Today’s Tips and Tricks Thursday post is all about spinning semi-woolen yarn. This is another style of spinning that I am still working hard to learn. It is defined as semi-woolen because it uses the traditional worsted prep of combed top but uses woolen style spinning techniques. A wide variety of spinning is covered by the “semi-woolen” umbrella but some of the key points are:
Uses combed top for fiber prep
Twist enters the web or the fiber between your hands
Uses a forward draft
The fibers in the combed top are usually (but not always) shorter fibers such as angora rabbit, yak, camel, or a blend. This list is not inclusive … there are tons more short fibers that are used for woolen and semi-woolen spinning. The key determinant in defining semi-woolen spinning is that the spinner uses combed top in conjunction with a long draw to draft the fibers to produce a lovely soft and fuzzy yarn.
The drafting technique for semi-woolen is very much like that of the woolen long draw with the main exception being that the forward hand pulls the fiber gently towards the orifice, leaving the back hand in place, as opposed to the back hand doing most of the work in true woolen style. With my experiments with semi-woolen spinning I have found it very useful to try and keep a distance of approximately 6 inches between my hands and to frequently fully release the fiber from my forward hand. This helps to keep me from reverting to my almost instinctual short draw for worsted spinning.
Another key element of successful semi-woolen spinning is that it tends still to be under spun and over plied. This aids in giving the lofty and fluffy appearance and more bounce to the finished yarn than is seen in traditional worsted or semi-worsted spinning.
Recommended finishing techniques for semi-woolen yarns are to wash in hot soapy water, plunge into cold water to rinse and give the skein a good whack on the back of a chair to “fluff” the yarn, then hang to dry.
For those of you who are visual learners like me, I’ve included a short video by InspirationFibers that demonstrates the difference in technique from true worsted spinning to semi-woolen spinning and it only requires a change in the motion of the hands:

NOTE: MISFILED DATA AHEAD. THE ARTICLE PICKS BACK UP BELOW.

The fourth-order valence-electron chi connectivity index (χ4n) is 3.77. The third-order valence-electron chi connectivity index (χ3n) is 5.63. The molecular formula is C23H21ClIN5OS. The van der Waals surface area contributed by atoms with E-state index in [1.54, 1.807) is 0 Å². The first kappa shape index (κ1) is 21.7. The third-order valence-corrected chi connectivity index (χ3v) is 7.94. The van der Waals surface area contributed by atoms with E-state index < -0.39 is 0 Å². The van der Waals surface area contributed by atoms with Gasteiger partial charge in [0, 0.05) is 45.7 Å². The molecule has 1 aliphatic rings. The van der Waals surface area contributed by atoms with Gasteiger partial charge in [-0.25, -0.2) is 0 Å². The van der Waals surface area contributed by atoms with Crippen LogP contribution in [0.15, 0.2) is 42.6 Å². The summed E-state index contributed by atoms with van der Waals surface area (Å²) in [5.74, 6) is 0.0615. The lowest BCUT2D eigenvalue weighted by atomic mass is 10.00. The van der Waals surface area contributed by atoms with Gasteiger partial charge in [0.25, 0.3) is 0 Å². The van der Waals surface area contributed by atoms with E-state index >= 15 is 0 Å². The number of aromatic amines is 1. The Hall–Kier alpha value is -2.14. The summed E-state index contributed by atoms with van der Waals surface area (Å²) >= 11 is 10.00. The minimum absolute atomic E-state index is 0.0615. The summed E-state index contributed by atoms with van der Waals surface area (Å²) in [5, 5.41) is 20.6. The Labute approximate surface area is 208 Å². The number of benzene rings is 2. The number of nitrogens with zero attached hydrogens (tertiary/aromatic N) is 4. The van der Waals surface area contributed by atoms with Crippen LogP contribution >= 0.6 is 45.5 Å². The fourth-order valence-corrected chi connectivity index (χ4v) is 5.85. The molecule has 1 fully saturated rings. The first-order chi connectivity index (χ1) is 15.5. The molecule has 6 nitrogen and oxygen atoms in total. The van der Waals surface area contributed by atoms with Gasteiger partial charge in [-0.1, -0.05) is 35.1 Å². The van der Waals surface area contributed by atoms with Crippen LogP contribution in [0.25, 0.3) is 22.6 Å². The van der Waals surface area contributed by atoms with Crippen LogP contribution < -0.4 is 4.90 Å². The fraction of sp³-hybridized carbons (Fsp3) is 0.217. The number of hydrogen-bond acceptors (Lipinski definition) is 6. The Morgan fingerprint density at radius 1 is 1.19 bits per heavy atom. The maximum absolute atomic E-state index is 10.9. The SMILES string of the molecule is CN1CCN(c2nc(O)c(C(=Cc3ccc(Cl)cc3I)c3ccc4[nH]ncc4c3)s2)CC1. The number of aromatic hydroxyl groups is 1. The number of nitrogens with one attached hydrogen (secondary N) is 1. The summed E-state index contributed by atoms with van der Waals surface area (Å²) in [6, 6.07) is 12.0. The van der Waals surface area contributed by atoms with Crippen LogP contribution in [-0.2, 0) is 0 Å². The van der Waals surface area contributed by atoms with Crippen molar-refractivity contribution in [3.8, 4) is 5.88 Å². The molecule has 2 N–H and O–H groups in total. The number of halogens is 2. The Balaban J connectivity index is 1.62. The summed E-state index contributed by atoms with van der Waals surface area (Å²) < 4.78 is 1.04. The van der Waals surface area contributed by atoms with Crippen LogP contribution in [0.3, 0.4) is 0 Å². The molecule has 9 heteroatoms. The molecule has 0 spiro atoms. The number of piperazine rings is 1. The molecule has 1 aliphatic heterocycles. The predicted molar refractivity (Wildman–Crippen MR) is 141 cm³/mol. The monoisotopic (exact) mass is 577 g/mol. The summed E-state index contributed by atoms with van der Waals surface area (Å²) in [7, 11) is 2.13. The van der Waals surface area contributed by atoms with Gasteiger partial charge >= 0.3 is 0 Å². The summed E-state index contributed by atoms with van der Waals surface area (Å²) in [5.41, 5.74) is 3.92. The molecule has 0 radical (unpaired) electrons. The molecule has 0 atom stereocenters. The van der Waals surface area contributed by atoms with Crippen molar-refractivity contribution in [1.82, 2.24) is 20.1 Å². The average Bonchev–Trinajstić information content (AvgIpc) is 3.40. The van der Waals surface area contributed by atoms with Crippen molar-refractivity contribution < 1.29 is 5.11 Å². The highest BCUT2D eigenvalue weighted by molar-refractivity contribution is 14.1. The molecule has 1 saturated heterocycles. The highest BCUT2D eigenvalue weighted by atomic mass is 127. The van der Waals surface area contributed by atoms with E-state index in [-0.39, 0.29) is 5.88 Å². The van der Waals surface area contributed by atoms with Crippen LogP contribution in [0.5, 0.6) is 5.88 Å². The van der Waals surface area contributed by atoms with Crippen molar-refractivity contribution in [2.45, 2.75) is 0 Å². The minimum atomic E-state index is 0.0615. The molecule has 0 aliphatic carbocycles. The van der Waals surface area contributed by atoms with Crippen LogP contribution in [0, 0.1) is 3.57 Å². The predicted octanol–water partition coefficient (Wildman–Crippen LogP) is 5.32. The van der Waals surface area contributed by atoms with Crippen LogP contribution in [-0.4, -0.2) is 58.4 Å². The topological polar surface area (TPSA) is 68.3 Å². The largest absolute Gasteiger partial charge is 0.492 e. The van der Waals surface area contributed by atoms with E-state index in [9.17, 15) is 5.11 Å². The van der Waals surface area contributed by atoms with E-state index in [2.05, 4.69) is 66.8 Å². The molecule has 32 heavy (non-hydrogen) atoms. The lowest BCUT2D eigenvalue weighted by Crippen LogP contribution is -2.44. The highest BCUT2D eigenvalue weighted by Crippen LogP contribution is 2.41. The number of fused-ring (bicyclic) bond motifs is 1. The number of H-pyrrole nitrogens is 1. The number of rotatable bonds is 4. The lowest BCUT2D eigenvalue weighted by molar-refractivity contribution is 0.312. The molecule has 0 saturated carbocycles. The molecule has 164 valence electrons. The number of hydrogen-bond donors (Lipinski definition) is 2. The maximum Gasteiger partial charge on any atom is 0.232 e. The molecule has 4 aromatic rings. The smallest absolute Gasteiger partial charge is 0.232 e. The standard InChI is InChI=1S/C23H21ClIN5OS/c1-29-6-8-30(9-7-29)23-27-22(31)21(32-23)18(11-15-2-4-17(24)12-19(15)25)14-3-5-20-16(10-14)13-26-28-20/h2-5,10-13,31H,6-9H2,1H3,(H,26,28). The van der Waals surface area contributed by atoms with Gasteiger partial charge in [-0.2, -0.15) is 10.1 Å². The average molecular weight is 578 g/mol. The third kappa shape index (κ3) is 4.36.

I hope that this encourages you to try something fun and new with your spinning and I’ll see you all tomorrow for FO Friday!
In the previous Tips And Tricks Thursday posts, I shared some great videos by others and info on how to get you started spinning. Starting with today’s post, I thought we would get a little bit more nitty gritty. Did you know that there are four different types/styles of spinning? I’m sure that there are actually more because each spinner has their own style, but MOST fall into four categories:
Over the next four Tips and Tricks Thursday post, we’ll be diving into these, starting today with worsted.
The definition of worsted spinning, according to Lee Juvan in her Knitty.com article “Worsted Yarns and Worsted Spinning”, is “a yarn spun from parallel fibers that have been combed (not carded) to remove shorter bits and spun with a short draw to keep the fibers in their parallel alignment.” Another key feature of this style of spinning as noted by Judith MacKenzie in “A Spinner’s Toolbox” is that the twist doesn’t enter the web. So as you are spinning, the twist never travels past your forward hand into the fiber. To be really technical, the twist never enters the drafting triangle or the fiber between your hands.
I found a really lovely video demonstration of worsted spinning by ruthmacgregor on youtube, which show these principles in action:
This is my favorite way of spinning or drafting technique because it is the first way that I learned so it is the method that I am most comfortable with. The key points to keep in mind are:
use combed top for your fiber preparation
use a short forward or backward drafting motions
no twist should enter the fiber between your hands
Worsted spun (not to be confused with worsted weight) yarns tend to be very smooth and dense and show off the luster of the fiber. They are not especially stretchy or springy but they do tend to be harder wearing. This type of spinning is ideal if your are planning to knit socks from your handspun.
For anyone who enjoys reading, especially about history and textiles, I’ve found a very interesting book available for online reading titled “Principles of Worsted Spinning” by Howard Priestman. Written in 1906, this book explains the history of worsted spinning and the ins and outs of homespun and commercial spinning. It covers just about everything your might want to know about this type of spinning in its 354 pages.
So if this spinning method is new to you I encourage you to try it out!